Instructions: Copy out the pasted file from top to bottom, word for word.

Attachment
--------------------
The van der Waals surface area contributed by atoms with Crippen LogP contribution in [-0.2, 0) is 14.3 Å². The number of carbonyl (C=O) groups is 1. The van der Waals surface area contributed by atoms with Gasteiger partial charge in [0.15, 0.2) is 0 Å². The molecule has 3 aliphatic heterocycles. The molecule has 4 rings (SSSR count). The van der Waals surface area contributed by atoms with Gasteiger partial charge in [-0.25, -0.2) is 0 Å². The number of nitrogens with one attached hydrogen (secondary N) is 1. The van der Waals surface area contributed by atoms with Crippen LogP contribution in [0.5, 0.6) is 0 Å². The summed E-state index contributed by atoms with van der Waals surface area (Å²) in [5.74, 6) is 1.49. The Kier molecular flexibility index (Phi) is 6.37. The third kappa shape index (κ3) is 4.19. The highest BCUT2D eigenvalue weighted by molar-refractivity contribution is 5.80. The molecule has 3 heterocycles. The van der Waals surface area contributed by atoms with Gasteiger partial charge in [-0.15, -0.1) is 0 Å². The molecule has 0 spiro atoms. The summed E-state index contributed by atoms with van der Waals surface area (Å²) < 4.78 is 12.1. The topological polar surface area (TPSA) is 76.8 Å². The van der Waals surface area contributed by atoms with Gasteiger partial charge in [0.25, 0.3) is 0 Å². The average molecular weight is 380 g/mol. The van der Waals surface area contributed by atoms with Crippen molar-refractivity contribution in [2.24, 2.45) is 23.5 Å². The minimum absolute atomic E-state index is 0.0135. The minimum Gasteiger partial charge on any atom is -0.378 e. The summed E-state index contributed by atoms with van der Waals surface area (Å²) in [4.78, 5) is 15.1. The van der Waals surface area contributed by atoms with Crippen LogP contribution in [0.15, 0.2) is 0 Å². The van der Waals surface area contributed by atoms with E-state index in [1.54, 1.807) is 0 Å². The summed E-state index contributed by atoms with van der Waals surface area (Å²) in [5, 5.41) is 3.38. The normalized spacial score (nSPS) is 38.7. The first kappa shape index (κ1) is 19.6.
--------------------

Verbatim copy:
The van der Waals surface area contributed by atoms with Crippen LogP contribution in [-0.2, 0) is 14.3 Å². The number of carbonyl (C=O) groups is 1. The van der Waals surface area contributed by atoms with Gasteiger partial charge in [0.15, 0.2) is 0 Å². The molecule has 3 aliphatic heterocycles. The molecule has 4 rings (SSSR count). The van der Waals surface area contributed by atoms with Gasteiger partial charge in [-0.25, -0.2) is 0 Å². The number of nitrogens with one attached hydrogen (secondary N) is 1. The van der Waals surface area contributed by atoms with Crippen LogP contribution in [0.5, 0.6) is 0 Å². The summed E-state index contributed by atoms with van der Waals surface area (Å²) in [5.74, 6) is 1.49. The Kier molecular flexibility index (Phi) is 6.37. The third kappa shape index (κ3) is 4.19. The highest BCUT2D eigenvalue weighted by molar-refractivity contribution is 5.80. The molecule has 3 heterocycles. The van der Waals surface area contributed by atoms with Gasteiger partial charge in [-0.15, -0.1) is 0 Å². The molecule has 0 spiro atoms. The summed E-state index contributed by atoms with van der Waals surface area (Å²) < 4.78 is 12.1. The topological polar surface area (TPSA) is 76.8 Å². The van der Waals surface area contributed by atoms with Gasteiger partial charge in [0.25, 0.3) is 0 Å². The average molecular weight is 380 g/mol. The van der Waals surface area contributed by atoms with Crippen molar-refractivity contribution in [2.24, 2.45) is 23.5 Å². The minimum absolute atomic E-state index is 0.0135. The minimum Gasteiger partial charge on any atom is -0.378 e. The summed E-state index contributed by atoms with van der Waals surface area (Å²) in [4.78, 5) is 15.1. The van der Waals surface area contributed by atoms with Crippen LogP contribution in [0.15, 0.2) is 0 Å². The van der Waals surface area contributed by atoms with E-state index in [1.54, 1.807) is 0 Å². The summed E-state index contributed by atoms with van der Waals surface area (Å²) in [5, 5.41) is 3.38. The normalized spacial score (nSPS) is 38.7. The first kappa shape index (κ1) is 19.6.